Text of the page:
• Explore St. Augustine

    St. Augustine is situated a mere 40 miles from the glassy skyscrapers of downtown Jacksonville, 100 miles from the rocket ships of Kennedy Space Center, and 100 miles from the fantasy theme parks of Orlando – but the city’s rich history and cultural diversity make it seem worlds away. 


    The city has more than 50 attractions including historical sites and points of interest, living history museums, animal parks, and ghost tours. Many are located within walking distance of one another in the downtown historic St. Augustine area, while others are in the uptown antique area or across the Bridge of Lions on Anastasia Island. Those are accessible via tourist transportation, making it possible to see it all without having to move your car!


    Guided walking tours - as well as those by tram, trolley, horse-drawn carriage, or cruise boat - offer unique narratives of the story of historic St. Augustine, covering some of St. Augustine’s most popular landmarks.  

  • Historical Sites:

  • Castillo de San Marcos National Monument Castillo de San Marcos National Monument


    Address: 11 S Castillo Dr, St. Augustine, FL 32084
    Hours: Daily: 9 a.m. - 5 p.m.
    Plan Your Visit

    The Castillo de San Marcos (Spanish for "St. Mark's Castle") is the oldest masonry fort in the continental United States; it is located on the western shore of Matanzas Bay. Castillo de San Marcos stands today as a monument to the Spanish empire’s 300-year occupation of Florida and to the interaction and clashes of cultural groups that built the unified nation that is the United States today. Constructed to protect Spain’s settlement in St. Augustine from pirate raids, hostile American Indian tribes, and neighboring imperial powers, the fortification is a symbol of the cultural and imperial struggles that shaped early North America. Never captured in battle, Castillo de San Marcos is both architecturally impressive as the oldest surviving masonry fortress in the United States and culturally significant because its stone walls are a testament to the endurance of this nation’s Latino heritage and to the other cultural groups that have played a role in its story. Learn more here.

    Visitors can explore the fortress, enjoy a ranger program, watch a video, or view a demonstration by re-enactors. There is a fee to enter the Fort, and tickets can be purchased online here.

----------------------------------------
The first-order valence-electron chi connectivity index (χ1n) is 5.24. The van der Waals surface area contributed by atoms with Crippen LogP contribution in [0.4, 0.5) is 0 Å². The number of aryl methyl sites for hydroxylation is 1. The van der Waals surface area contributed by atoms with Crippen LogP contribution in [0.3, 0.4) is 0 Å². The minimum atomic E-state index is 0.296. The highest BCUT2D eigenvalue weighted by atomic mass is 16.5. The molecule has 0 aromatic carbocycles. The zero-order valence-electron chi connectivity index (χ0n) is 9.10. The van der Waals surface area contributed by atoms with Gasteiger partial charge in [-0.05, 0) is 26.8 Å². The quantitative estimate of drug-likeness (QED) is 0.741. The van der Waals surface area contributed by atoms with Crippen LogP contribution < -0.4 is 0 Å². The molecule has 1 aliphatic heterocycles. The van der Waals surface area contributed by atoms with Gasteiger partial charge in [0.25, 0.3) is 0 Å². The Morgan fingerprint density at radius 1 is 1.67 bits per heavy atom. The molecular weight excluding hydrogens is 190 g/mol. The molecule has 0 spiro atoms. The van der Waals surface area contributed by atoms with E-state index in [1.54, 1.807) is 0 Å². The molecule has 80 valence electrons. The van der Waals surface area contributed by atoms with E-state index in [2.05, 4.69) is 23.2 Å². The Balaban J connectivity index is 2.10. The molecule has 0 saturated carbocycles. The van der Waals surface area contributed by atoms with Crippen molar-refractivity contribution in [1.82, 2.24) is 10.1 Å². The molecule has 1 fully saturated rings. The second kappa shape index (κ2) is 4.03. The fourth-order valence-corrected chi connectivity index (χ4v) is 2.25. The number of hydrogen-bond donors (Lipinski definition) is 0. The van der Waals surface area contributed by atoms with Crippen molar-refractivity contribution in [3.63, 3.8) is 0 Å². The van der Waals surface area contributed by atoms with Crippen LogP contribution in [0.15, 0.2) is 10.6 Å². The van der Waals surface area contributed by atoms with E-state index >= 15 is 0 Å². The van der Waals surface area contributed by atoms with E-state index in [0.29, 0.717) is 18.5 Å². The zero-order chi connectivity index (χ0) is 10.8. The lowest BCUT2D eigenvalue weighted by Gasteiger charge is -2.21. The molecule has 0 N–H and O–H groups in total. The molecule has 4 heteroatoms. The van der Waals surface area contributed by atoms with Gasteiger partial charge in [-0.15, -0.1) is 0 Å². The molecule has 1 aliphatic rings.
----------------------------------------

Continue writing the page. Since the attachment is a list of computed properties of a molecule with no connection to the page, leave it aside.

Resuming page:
Cathedral Basilica of St. Augustine Cathedral Basilica of St. Augustine

    Address: 38 Cathedral Pl, St. Augustine, FL 32084
    Hours: Monday - Friday: 9 a.m. - 5 p.m., Saturday - Sunday: closed
    Plan Your Visit

    *NOTE* This is an active Cathedral, so please be respectful. Pictures are allowed during normal business hours unless Mass or another service is being held. Should the Cathedral be in use for a religious service, a funeral, a wedding, or any other service, the public is not allowed to enter. Thank you for your understanding.

    The Cathedral Basilica of St. Augustine (Spanish: Catedral basílica de San Agustín) is a historic cathedral in St. Augustine, Florida, and the seat of the Catholic Bishop of St. Augustine. Constructed over five years (1793–1797), it was designated a U.S. National Historic Landmark on April 15, 1970. Its congregation, established in 1565, is the oldest Christian congregation in the contiguous United States.

    As the early colonists were mostly sailors or soldiers with little expertise in architecture, the first church of St. Augustine was simply designed and rapidly built of disparate materials. The original parish was short-lived, burning to the ground in a 1586 attack on the town by the Englishman Sir Francis Drake. As two decades previously, the colonists hastily built a new church of straw and palmetto, which deteriorated quickly in the humid climate and burned down once again in 1599.

    Money was raised in Spain, and in 1605 a third church was built, this time more permanently of timber by experienced architects and builders who had begun to make their way to the New World. For 95 years it stayed intact, though in disrepair, before again burning down in 1702 during a failed English attempt on the city by Carolina Governor James Moore.